Wednesday, May 21, 2008

School Bond Measure Lacks Support

News today that the Evergreen School District Capital Improvement Bond measure was defeated was disappointing, although not entirely surprising.

Indeed, the economic conditions don't lend well to tax-payer support. However, the support campaign couldn't just "pull the plug"...once the machine is started, there's really no turning back.

As I mentioned in our recent joint meeting with the Evergreen School Board, I viewed their measure as the litmus test for our community under these current economic conditions. The support campaign worked tirelessly, and there has been significant public support for the school district in recent years. Conventional wisdom would suggest that the current proposed capital improvement measure should have passed. However, the current economic conditions clearly have the attention of the tax payer, and even supporting schools and our children's education is not enough to part with the pocketbook.

Other local public agencies should take seriously the message from the resounding defeat of the school measure. In addition, the recent defeat of the public safety communication sales tax increase (CRESA) and the Port of Vancouver property tax levy are also both messages to be heeded. It's hard to believe that until the economy improves, until the public's perception of and satisfaction with government (particularly federal) inproves, until food prices come down, and until gas prices come down (if ever), there doesn't appear to be room in the checking account to pay more taxes.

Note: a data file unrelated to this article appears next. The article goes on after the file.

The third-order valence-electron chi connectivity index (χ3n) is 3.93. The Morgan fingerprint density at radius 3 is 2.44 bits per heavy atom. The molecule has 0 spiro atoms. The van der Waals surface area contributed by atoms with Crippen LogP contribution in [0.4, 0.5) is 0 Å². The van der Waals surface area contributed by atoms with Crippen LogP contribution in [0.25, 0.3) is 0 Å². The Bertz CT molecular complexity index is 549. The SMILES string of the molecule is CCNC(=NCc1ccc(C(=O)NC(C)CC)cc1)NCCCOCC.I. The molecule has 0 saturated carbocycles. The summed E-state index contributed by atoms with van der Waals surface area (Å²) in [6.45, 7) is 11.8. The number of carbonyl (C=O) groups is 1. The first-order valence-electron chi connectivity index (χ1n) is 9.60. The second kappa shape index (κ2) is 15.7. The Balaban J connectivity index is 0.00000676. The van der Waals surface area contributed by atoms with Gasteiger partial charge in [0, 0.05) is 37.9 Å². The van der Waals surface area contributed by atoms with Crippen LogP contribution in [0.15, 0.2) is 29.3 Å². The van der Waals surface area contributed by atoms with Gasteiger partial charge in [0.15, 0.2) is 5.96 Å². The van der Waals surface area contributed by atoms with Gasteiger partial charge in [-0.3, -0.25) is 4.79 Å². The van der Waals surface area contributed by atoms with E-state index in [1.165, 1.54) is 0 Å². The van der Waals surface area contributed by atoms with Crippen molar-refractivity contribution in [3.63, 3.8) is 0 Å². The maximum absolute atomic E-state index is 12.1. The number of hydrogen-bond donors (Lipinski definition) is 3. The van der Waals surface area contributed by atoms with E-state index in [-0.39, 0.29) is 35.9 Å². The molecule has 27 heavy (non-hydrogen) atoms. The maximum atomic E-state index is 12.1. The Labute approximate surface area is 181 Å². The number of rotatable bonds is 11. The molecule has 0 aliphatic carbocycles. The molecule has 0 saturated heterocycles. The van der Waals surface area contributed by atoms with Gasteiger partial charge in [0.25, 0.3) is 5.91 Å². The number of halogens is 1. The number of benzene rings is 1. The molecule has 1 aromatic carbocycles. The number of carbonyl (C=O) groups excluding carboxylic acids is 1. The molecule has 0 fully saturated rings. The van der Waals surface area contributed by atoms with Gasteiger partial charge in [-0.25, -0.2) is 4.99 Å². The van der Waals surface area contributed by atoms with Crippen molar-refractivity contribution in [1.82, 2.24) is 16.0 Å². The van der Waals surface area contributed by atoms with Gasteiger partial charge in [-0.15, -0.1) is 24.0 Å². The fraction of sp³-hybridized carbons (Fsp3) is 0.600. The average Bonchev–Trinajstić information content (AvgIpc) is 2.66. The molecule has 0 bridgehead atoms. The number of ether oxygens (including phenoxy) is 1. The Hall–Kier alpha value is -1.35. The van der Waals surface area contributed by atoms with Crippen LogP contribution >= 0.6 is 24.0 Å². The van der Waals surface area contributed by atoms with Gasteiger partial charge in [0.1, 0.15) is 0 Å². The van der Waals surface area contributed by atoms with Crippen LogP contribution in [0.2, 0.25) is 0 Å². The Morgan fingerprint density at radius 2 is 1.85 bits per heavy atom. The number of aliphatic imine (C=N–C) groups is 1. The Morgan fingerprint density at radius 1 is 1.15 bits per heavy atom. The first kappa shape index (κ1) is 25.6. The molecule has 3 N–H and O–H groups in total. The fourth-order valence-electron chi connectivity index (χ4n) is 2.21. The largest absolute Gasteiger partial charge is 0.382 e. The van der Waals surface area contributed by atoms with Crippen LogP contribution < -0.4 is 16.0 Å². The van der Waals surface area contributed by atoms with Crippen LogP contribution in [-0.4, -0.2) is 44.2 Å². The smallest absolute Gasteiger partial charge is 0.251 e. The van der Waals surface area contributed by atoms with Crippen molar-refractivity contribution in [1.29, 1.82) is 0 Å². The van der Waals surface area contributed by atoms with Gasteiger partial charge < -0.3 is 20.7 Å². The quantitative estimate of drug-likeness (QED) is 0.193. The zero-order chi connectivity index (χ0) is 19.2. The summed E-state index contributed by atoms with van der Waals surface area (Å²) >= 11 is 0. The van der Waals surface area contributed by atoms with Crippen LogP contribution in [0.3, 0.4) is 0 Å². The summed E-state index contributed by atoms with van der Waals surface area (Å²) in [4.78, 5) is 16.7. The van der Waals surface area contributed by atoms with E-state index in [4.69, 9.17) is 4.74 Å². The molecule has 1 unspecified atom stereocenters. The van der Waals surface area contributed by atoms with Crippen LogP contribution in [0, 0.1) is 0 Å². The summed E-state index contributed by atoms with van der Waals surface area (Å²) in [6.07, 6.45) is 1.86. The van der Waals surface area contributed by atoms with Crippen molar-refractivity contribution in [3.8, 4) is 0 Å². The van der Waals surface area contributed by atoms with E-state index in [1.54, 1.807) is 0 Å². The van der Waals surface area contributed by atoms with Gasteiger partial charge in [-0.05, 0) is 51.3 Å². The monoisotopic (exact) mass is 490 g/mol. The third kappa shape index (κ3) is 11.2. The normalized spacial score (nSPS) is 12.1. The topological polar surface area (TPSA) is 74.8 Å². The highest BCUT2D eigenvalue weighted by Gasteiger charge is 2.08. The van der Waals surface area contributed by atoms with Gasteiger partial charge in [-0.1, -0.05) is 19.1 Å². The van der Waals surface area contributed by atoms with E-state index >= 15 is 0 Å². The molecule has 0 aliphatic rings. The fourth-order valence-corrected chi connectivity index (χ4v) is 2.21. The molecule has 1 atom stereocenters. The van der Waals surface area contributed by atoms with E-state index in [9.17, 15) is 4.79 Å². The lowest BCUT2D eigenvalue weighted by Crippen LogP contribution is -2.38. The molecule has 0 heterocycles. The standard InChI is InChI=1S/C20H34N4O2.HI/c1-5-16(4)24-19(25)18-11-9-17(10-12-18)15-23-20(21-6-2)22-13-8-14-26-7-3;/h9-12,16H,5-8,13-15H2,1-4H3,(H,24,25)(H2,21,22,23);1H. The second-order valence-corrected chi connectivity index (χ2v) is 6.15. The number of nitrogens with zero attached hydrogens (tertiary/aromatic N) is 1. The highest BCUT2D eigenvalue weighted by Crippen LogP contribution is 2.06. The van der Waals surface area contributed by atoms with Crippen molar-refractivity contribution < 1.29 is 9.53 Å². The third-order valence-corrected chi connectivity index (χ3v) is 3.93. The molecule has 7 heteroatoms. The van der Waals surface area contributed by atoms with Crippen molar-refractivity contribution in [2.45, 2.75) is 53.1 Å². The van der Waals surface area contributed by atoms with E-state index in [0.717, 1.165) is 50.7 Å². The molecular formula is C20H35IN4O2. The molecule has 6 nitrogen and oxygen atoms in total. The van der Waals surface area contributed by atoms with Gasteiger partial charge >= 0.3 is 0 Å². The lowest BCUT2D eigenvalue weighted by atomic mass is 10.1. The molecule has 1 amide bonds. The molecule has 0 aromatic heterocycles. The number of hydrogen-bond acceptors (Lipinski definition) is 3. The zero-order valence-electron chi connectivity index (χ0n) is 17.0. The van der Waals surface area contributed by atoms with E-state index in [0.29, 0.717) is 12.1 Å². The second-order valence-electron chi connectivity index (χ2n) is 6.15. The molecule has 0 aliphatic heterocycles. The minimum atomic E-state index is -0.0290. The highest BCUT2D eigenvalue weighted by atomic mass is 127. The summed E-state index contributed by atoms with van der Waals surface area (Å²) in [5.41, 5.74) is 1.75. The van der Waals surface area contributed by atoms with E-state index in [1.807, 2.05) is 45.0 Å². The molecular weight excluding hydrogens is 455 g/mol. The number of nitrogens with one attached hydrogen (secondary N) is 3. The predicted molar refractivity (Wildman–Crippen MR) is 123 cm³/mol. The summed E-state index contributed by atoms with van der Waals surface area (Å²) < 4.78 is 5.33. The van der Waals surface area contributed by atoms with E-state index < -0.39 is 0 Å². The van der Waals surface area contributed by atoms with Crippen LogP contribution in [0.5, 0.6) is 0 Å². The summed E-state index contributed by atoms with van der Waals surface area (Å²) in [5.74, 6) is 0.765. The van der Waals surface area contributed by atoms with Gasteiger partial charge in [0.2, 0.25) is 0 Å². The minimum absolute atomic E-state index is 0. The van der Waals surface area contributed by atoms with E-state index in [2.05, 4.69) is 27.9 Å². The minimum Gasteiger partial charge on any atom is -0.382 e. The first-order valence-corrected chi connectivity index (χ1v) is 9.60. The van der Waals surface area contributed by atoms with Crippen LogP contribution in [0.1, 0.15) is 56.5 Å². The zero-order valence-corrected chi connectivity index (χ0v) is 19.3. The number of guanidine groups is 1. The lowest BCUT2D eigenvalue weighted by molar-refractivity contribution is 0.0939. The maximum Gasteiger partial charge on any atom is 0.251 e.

Bob Koski said...


What does the defeat of all four County School Bonds say about the prospects for failure of portions of the "Leavitt Plan:??

Specifically your ideas about imposing a "Street Utility Maintenance Fee" in the City of Vancouver?

Figure the odds of that idea seeing the light of day for me...


Tim Leavitt said...

Thanks for the question, Bob.

Well, the Street Utility Tax isn't feasible right now...not necessarily because of what happened with the school measure, but because state law is not in place to allow for such a funding source.

So, until there are changes to State Law, a Street Utility Tax won't see the light of day.

As an aside, I would propose consideration of this tax to REPLACE other the Business License Surcharge and Head Tax, and Traffic Impact Fees.

A street utility tax would provide a more stable funding source for building and maintaining roads in our community. By spreading the "cost" to every household in our community, we would all pay a little...rather than placing the higher burden on local business. As you probably know, Washington has one the worst business climates in the nation. To many taxes placed on Washington businesses, disincenting growth, expansion and creation of more jobs.